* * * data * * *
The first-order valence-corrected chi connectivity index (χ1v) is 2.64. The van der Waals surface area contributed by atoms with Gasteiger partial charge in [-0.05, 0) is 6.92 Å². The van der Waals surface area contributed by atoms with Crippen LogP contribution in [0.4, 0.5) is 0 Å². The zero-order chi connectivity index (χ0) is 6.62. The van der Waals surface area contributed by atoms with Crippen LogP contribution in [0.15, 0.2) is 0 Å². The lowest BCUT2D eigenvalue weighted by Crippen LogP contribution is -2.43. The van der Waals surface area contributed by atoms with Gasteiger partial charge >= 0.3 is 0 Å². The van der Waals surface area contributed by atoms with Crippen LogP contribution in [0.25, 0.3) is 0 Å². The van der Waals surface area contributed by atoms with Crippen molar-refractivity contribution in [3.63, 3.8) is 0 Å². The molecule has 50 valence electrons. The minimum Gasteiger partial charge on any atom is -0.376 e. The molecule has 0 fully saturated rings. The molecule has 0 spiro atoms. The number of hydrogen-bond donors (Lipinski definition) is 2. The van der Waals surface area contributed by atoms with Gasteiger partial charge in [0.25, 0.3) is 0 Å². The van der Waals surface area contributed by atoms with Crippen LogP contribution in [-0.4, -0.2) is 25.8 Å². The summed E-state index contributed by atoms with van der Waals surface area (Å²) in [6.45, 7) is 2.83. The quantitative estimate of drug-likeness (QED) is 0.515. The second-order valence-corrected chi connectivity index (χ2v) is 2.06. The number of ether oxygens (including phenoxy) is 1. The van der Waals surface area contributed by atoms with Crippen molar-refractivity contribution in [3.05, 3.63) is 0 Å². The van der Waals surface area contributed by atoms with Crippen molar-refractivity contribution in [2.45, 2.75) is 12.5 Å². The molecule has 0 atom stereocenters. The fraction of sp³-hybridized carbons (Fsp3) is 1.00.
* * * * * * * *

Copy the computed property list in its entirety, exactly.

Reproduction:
The first-order valence-corrected chi connectivity index (χ1v) is 2.64. The van der Waals surface area contributed by atoms with Gasteiger partial charge in [-0.05, 0) is 6.92 Å². The van der Waals surface area contributed by atoms with Crippen LogP contribution in [0.4, 0.5) is 0 Å². The zero-order chi connectivity index (χ0) is 6.62. The van der Waals surface area contributed by atoms with Crippen LogP contribution in [0.15, 0.2) is 0 Å². The lowest BCUT2D eigenvalue weighted by Crippen LogP contribution is -2.43. The van der Waals surface area contributed by atoms with Gasteiger partial charge >= 0.3 is 0 Å². The van der Waals surface area contributed by atoms with Crippen LogP contribution in [0.25, 0.3) is 0 Å². The van der Waals surface area contributed by atoms with Crippen molar-refractivity contribution in [3.63, 3.8) is 0 Å². The molecule has 50 valence electrons. The minimum Gasteiger partial charge on any atom is -0.376 e. The molecule has 0 fully saturated rings. The molecule has 0 spiro atoms. The number of hydrogen-bond donors (Lipinski definition) is 2. The van der Waals surface area contributed by atoms with Gasteiger partial charge in [0.25, 0.3) is 0 Å². The van der Waals surface area contributed by atoms with Crippen LogP contribution in [-0.4, -0.2) is 25.8 Å². The summed E-state index contributed by atoms with van der Waals surface area (Å²) in [6.45, 7) is 2.83. The quantitative estimate of drug-likeness (QED) is 0.515. The second-order valence-corrected chi connectivity index (χ2v) is 2.06. The number of ether oxygens (including phenoxy) is 1. The van der Waals surface area contributed by atoms with Crippen molar-refractivity contribution in [3.05, 3.63) is 0 Å². The van der Waals surface area contributed by atoms with Crippen molar-refractivity contribution in [2.45, 2.75) is 12.5 Å². The molecule has 0 atom stereocenters. The fraction of sp³-hybridized carbons (Fsp3) is 1.00.